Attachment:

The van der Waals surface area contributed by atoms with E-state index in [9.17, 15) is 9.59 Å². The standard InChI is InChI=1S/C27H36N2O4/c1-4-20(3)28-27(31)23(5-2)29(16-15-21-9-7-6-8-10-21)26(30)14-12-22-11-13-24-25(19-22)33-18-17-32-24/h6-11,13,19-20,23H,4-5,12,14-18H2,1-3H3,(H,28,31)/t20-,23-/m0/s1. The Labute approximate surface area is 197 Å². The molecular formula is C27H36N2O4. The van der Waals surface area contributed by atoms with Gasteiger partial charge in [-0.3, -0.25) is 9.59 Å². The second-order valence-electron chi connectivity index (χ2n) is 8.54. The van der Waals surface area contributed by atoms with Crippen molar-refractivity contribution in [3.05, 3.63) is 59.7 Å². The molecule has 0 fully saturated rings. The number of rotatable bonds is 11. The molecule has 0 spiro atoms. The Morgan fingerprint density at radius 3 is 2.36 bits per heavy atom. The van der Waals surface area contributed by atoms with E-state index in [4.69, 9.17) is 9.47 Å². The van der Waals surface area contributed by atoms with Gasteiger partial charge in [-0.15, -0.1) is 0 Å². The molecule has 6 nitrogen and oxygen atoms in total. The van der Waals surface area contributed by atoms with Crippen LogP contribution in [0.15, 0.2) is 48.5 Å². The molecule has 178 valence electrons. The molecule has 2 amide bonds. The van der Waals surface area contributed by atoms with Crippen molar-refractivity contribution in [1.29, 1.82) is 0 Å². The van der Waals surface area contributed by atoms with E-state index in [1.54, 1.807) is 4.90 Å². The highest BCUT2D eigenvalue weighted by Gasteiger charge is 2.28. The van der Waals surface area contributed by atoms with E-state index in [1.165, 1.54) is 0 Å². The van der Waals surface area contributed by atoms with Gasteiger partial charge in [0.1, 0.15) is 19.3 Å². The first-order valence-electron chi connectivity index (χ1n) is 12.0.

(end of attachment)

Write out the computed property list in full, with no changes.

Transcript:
The van der Waals surface area contributed by atoms with E-state index in [9.17, 15) is 9.59 Å². The standard InChI is InChI=1S/C27H36N2O4/c1-4-20(3)28-27(31)23(5-2)29(16-15-21-9-7-6-8-10-21)26(30)14-12-22-11-13-24-25(19-22)33-18-17-32-24/h6-11,13,19-20,23H,4-5,12,14-18H2,1-3H3,(H,28,31)/t20-,23-/m0/s1. The Labute approximate surface area is 197 Å². The molecular formula is C27H36N2O4. The van der Waals surface area contributed by atoms with Gasteiger partial charge in [-0.3, -0.25) is 9.59 Å². The second-order valence-electron chi connectivity index (χ2n) is 8.54. The van der Waals surface area contributed by atoms with Crippen molar-refractivity contribution in [3.05, 3.63) is 59.7 Å². The molecule has 0 fully saturated rings. The number of rotatable bonds is 11. The molecule has 0 spiro atoms. The Morgan fingerprint density at radius 3 is 2.36 bits per heavy atom. The van der Waals surface area contributed by atoms with E-state index in [4.69, 9.17) is 9.47 Å². The van der Waals surface area contributed by atoms with Gasteiger partial charge in [-0.15, -0.1) is 0 Å². The molecule has 6 nitrogen and oxygen atoms in total. The van der Waals surface area contributed by atoms with Crippen LogP contribution in [0.15, 0.2) is 48.5 Å². The molecule has 178 valence electrons. The molecule has 2 amide bonds. The van der Waals surface area contributed by atoms with Crippen molar-refractivity contribution in [1.29, 1.82) is 0 Å². The van der Waals surface area contributed by atoms with E-state index in [1.54, 1.807) is 4.90 Å². The highest BCUT2D eigenvalue weighted by Gasteiger charge is 2.28. The van der Waals surface area contributed by atoms with E-state index in [1.165, 1.54) is 0 Å². The van der Waals surface area contributed by atoms with Gasteiger partial charge in [0.1, 0.15) is 19.3 Å². The first-order valence-electron chi connectivity index (χ1n) is 12.0.